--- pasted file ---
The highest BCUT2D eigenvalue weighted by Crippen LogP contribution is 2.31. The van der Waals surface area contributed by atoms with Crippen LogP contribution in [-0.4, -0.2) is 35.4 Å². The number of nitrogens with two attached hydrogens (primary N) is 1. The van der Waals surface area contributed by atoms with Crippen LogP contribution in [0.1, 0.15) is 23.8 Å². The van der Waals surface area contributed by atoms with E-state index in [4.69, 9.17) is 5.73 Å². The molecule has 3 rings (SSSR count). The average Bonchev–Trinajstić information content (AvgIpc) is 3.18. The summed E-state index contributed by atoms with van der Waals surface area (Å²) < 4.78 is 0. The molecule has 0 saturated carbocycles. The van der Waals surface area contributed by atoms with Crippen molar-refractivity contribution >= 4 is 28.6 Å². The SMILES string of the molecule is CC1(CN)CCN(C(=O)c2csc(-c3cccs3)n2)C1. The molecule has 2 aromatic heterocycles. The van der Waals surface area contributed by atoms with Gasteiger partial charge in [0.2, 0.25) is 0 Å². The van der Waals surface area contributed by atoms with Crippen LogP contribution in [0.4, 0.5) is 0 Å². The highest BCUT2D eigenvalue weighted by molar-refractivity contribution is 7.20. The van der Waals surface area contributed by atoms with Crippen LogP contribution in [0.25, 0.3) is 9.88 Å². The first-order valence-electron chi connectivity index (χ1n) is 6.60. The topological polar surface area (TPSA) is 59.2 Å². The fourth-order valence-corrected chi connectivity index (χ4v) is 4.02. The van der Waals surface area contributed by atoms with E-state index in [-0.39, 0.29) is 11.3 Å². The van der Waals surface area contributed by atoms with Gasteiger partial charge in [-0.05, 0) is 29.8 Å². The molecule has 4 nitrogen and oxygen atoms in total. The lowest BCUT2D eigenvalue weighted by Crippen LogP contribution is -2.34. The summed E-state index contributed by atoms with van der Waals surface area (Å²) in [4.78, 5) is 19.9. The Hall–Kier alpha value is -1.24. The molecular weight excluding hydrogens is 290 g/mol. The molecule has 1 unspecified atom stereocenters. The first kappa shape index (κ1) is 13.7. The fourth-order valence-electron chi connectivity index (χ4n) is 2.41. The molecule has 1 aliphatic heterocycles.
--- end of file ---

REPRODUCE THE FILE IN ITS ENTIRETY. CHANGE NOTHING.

The highest BCUT2D eigenvalue weighted by Crippen LogP contribution is 2.31. The van der Waals surface area contributed by atoms with Crippen LogP contribution in [-0.4, -0.2) is 35.4 Å². The number of nitrogens with two attached hydrogens (primary N) is 1. The van der Waals surface area contributed by atoms with Crippen LogP contribution in [0.1, 0.15) is 23.8 Å². The van der Waals surface area contributed by atoms with E-state index in [4.69, 9.17) is 5.73 Å². The molecule has 3 rings (SSSR count). The average Bonchev–Trinajstić information content (AvgIpc) is 3.18. The summed E-state index contributed by atoms with van der Waals surface area (Å²) < 4.78 is 0. The molecule has 0 saturated carbocycles. The van der Waals surface area contributed by atoms with Crippen molar-refractivity contribution >= 4 is 28.6 Å². The SMILES string of the molecule is CC1(CN)CCN(C(=O)c2csc(-c3cccs3)n2)C1. The molecule has 2 aromatic heterocycles. The van der Waals surface area contributed by atoms with Gasteiger partial charge in [0.2, 0.25) is 0 Å². The van der Waals surface area contributed by atoms with Crippen LogP contribution in [0.4, 0.5) is 0 Å². The highest BCUT2D eigenvalue weighted by molar-refractivity contribution is 7.20. The van der Waals surface area contributed by atoms with Crippen LogP contribution in [0.25, 0.3) is 9.88 Å². The first-order valence-electron chi connectivity index (χ1n) is 6.60. The topological polar surface area (TPSA) is 59.2 Å². The fourth-order valence-corrected chi connectivity index (χ4v) is 4.02. The van der Waals surface area contributed by atoms with E-state index in [-0.39, 0.29) is 11.3 Å². The van der Waals surface area contributed by atoms with Gasteiger partial charge in [-0.05, 0) is 29.8 Å². The molecule has 4 nitrogen and oxygen atoms in total. The lowest BCUT2D eigenvalue weighted by Crippen LogP contribution is -2.34. The summed E-state index contributed by atoms with van der Waals surface area (Å²) in [4.78, 5) is 19.9. The Hall–Kier alpha value is -1.24. The molecular weight excluding hydrogens is 290 g/mol. The molecule has 1 unspecified atom stereocenters. The first kappa shape index (κ1) is 13.7. The fourth-order valence-electron chi connectivity index (χ4n) is 2.41. The molecule has 1 aliphatic heterocycles.